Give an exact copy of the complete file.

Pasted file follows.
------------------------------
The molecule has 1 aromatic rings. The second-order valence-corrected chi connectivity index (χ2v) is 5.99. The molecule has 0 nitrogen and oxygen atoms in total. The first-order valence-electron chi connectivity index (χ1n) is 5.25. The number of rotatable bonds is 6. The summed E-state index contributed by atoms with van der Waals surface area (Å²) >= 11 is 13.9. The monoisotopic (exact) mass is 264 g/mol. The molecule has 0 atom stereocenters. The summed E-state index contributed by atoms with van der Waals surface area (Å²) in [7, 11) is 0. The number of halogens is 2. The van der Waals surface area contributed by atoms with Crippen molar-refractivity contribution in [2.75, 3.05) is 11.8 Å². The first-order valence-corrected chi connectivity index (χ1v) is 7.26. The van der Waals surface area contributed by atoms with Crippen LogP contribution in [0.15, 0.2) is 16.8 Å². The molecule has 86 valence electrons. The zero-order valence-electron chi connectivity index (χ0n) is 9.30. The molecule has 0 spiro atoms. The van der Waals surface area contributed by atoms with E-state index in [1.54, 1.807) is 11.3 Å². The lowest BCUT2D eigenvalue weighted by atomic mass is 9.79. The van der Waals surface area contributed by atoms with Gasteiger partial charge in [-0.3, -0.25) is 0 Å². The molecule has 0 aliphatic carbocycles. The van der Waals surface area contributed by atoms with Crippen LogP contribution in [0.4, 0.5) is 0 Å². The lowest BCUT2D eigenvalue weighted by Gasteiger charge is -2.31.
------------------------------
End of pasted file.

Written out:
The molecule has 1 aromatic rings. The second-order valence-corrected chi connectivity index (χ2v) is 5.99. The molecule has 0 nitrogen and oxygen atoms in total. The first-order valence-electron chi connectivity index (χ1n) is 5.25. The number of rotatable bonds is 6. The summed E-state index contributed by atoms with van der Waals surface area (Å²) >= 11 is 13.9. The monoisotopic (exact) mass is 264 g/mol. The molecule has 0 atom stereocenters. The summed E-state index contributed by atoms with van der Waals surface area (Å²) in [7, 11) is 0. The number of halogens is 2. The van der Waals surface area contributed by atoms with Crippen molar-refractivity contribution in [2.75, 3.05) is 11.8 Å². The first-order valence-corrected chi connectivity index (χ1v) is 7.26. The van der Waals surface area contributed by atoms with Crippen LogP contribution in [0.15, 0.2) is 16.8 Å². The molecule has 86 valence electrons. The zero-order valence-electron chi connectivity index (χ0n) is 9.30. The molecule has 0 spiro atoms. The van der Waals surface area contributed by atoms with E-state index in [1.54, 1.807) is 11.3 Å². The lowest BCUT2D eigenvalue weighted by atomic mass is 9.79. The van der Waals surface area contributed by atoms with Gasteiger partial charge in [-0.3, -0.25) is 0 Å². The molecule has 0 aliphatic carbocycles. The van der Waals surface area contributed by atoms with Crippen LogP contribution in [0.4, 0.5) is 0 Å². The lowest BCUT2D eigenvalue weighted by Gasteiger charge is -2.31.